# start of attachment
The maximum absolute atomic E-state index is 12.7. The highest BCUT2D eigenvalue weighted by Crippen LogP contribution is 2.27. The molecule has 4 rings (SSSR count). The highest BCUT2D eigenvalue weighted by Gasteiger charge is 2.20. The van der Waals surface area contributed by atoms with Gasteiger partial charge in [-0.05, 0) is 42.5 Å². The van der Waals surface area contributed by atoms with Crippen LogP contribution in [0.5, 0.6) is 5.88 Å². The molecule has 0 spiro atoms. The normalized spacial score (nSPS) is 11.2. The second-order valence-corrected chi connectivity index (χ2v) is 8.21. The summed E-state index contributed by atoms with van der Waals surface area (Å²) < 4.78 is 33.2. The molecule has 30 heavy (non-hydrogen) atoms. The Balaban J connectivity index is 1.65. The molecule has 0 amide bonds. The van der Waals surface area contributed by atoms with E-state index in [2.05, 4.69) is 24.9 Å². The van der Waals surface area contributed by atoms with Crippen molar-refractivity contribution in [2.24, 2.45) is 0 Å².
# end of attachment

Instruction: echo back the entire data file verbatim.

The maximum absolute atomic E-state index is 12.7. The highest BCUT2D eigenvalue weighted by Crippen LogP contribution is 2.27. The molecule has 4 rings (SSSR count). The highest BCUT2D eigenvalue weighted by Gasteiger charge is 2.20. The van der Waals surface area contributed by atoms with Gasteiger partial charge in [-0.05, 0) is 42.5 Å². The van der Waals surface area contributed by atoms with Crippen LogP contribution in [0.5, 0.6) is 5.88 Å². The molecule has 0 spiro atoms. The normalized spacial score (nSPS) is 11.2. The second-order valence-corrected chi connectivity index (χ2v) is 8.21. The summed E-state index contributed by atoms with van der Waals surface area (Å²) < 4.78 is 33.2. The molecule has 30 heavy (non-hydrogen) atoms. The Balaban J connectivity index is 1.65. The molecule has 0 amide bonds. The van der Waals surface area contributed by atoms with E-state index in [2.05, 4.69) is 24.9 Å². The van der Waals surface area contributed by atoms with Crippen molar-refractivity contribution in [2.24, 2.45) is 0 Å².